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Published by: The Delphos Herald on Feb 18, 2011
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By JULIE CARR SMYTHThe Associated Press
COLUMBUS — Uniongroups in Ohio brandishedRepublican-red T-shirts onThursday as they sought toease partisan divisions over aGOP-backed bill that wouldstrip public employees of col-lective bargaining rights.The attempted show of solidarity by one of manyunions plugging Statehousehallways in protest of the billcame as a similarly momen-tous bill stirred a furor inWisconsin, where Democraticsenators fled that state to forceRepublicans to negotiate. Italso took place on the sameday tea party groups fromaround Ohio staged their firstorganized demonstration infavor of the bill.The Ohio proposal, spon-sored by Republican Sen.Shannon Jones, would abol-ish collective bargainingrights for state workers andrestrict teachers, firefighters,police, university employeesand local workers in theirbargaining abilities. Unionswould lose the ability tonegotiate salary schedulesand step increases in favorof merit-based raises. Unionswould be barred from requir-ing non-members covered bytheir contracts to pay dues.Cincinnati CouncilmanJeff Berding told the SenateInsurance, Commerce andLabor Committee duringthe more than eight hours of testimony Thursday that thecurrent situation has becomeunworkable for cash-strappedcities.“City leaders, managers— elected to represent thetaxpayers — need the abilityto pay what we can afford,and not have it dictated byunions gaming the systemand unelected third parties,”he said. “I must share withyou my profound personaldisappointment to realize thatunion leaders and their mem-bers prioritize pay benefitsover averting layoffs.”Ray Warrick, a member of the Ohio Liberty Council, acoalition of tea party groups,called the days of union pro-tests at the Statehouse “trulysad.”“It’s one of those occa-sions where certain powerbrokers pit citizens againstone another to achieve theirgoals of self-preservation,retention of power and con-tinued access to the taxpay-ers’ money,” he said. “Themessage they are screaming isthat the proponents of SenateBill 5 somehow are againstpolice officers, firefighters,teachers and other innocentpublic employee rank andfile. That is both false andridiculous.”Outside the hearing room,thousands of union members— teachers, firefighters, pris-on guards, police — got a sur-prise visit by former Gov. TedStrickland, a union-friendlyDemocrat ousted in last fall’selection by Republican Gov.John Kasich. Strickland hadno formal role in the day’sactivities.Strickland said he wantedto show his support to unionworkers — who took a payfreeze and 10 furlough dayseach year under his adminis-tration.“This has little to do withbalancing this year’s budget,”he said. “I think it’s a powergrab. It’s an attempt to dimin-ish the rights of working peo-ple. I think it’s an assault of the middle class of this stateand it’s so unfair and out of balance.”Jones, the sponsor, said sheanticipates changes to the billfollowing this week’s inten-sive hearings. Republicanscontrol 23 seats in the Senate,where 17 votes are need for abill to pass.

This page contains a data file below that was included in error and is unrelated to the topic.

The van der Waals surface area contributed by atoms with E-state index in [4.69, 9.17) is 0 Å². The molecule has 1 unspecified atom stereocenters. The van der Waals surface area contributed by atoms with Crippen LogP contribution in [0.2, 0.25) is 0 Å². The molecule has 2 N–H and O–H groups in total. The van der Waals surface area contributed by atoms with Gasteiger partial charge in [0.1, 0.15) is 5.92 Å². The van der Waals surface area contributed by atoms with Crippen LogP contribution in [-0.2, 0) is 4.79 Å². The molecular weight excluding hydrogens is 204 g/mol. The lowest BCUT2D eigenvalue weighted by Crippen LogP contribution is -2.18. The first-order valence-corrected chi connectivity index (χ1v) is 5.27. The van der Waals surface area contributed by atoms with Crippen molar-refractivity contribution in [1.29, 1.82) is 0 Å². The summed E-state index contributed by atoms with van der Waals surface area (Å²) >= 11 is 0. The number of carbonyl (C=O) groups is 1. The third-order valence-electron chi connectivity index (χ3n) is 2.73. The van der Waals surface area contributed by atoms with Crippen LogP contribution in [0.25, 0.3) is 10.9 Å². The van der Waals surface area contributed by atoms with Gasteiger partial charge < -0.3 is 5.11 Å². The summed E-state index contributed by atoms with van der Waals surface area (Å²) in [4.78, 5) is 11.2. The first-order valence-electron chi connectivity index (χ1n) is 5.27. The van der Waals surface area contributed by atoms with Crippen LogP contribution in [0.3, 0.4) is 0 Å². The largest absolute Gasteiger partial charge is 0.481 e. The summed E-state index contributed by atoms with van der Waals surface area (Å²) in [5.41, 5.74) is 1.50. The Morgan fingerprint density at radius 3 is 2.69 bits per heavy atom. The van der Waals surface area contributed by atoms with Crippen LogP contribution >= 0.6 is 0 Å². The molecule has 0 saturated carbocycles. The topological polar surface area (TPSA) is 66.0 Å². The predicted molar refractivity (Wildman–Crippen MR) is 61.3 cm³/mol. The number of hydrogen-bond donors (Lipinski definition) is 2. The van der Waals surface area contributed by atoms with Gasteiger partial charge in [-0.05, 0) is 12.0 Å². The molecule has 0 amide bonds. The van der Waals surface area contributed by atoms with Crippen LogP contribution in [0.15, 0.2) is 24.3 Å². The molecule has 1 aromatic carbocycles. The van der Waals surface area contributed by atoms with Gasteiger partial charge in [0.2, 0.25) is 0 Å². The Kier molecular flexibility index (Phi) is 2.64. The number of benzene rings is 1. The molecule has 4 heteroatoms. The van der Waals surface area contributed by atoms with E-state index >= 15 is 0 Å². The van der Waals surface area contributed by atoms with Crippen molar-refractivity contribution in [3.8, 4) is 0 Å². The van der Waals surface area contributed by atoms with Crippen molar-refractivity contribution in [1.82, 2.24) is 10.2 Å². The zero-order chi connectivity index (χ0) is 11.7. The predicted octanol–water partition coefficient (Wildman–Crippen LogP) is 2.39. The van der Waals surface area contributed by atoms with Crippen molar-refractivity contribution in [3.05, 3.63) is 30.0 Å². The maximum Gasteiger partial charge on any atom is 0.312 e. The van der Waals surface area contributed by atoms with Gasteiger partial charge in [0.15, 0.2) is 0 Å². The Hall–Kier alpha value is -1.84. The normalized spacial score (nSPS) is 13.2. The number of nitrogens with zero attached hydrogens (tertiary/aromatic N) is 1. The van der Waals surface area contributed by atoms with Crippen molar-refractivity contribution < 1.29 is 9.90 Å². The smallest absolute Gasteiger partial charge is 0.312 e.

BY MIKE FORDmford@delphosherald.com
Area educators often agreethat state and federal bureau-cracy can make teachingmore challenging. Unfundedmandates and variousrequirements connected tostate assessments often com-plicate matters in administra-tion offices and classrooms.However, the burden is easedwhen one level of bureau-cracy helps meet standardscreated by the one closer tohome.President Barack Obama’sRace to the Top program wasauthorized in 2009, allocat-ing billions of dollars to thestates as they competed forallotments. Not all Tri-countyschools signed on to Ohio’sgroup participation but theminimum is $100,000 overfour years. Better-performingschools get that amount,while others get more money.Area districts report using itfor professional developmentand technological devicesto enhance standardized testperformance.Delphos City, OttovilleLocal and Jennings Localschools each get $100,000over four years. Elida LocalSchools is benefitting from$245,000 over the sameperiod. Lincolnview LocalSchools did not apply. Theprogram requires approv-al from superintendents,board presidents and teac-ers unions. According toSuperintendent Doug Fries,the teachers union would notagree to participate in theprogram.Delphos City SchoolsSuperintendent Jeff Pricesaid Ohio was awarded $400million but participating dis-tricts can only use the moneyin certain ways.“There were guidelinesand specific categories whereyou had to show how youwould use the money. Wehave chosen to use it on theprofessional developmentof our teachers. That meansgetting them together withinthe district and sending someof them to conferences thatlook at how our curriculum isaligned with new state stan-dards,” he said. “We are goingto implement some research-based teaching strategies; it’sabout making sure each gradelevel does what it needs to doto move each child along. So,we’re working together sowe don’t overlap within thecurriculum.“We’re also using themoney to set up some short-cycle assessments so we canchart the progress of eachchild as we go along, rath-er than wait for the annualtest results from the state.They’re not full-blown testsbut we’ll chart our students’progress quarterly and thiswill also enable us to tar-get our teaching strategiesto each child. We’ll know if they need intervention andif they do, we’ll know whatinterventions will be helpfulto them.”Jennings and Ottovillesuperintendents said they areusing the funds for profes-sional development. Both arealso using it for technologyto be used in administeringshort-cycle assessments.Jennings will use the AppleiPod Touch, while Ottovillewill use Apple iPads.“We have some now andwant to expand what we’re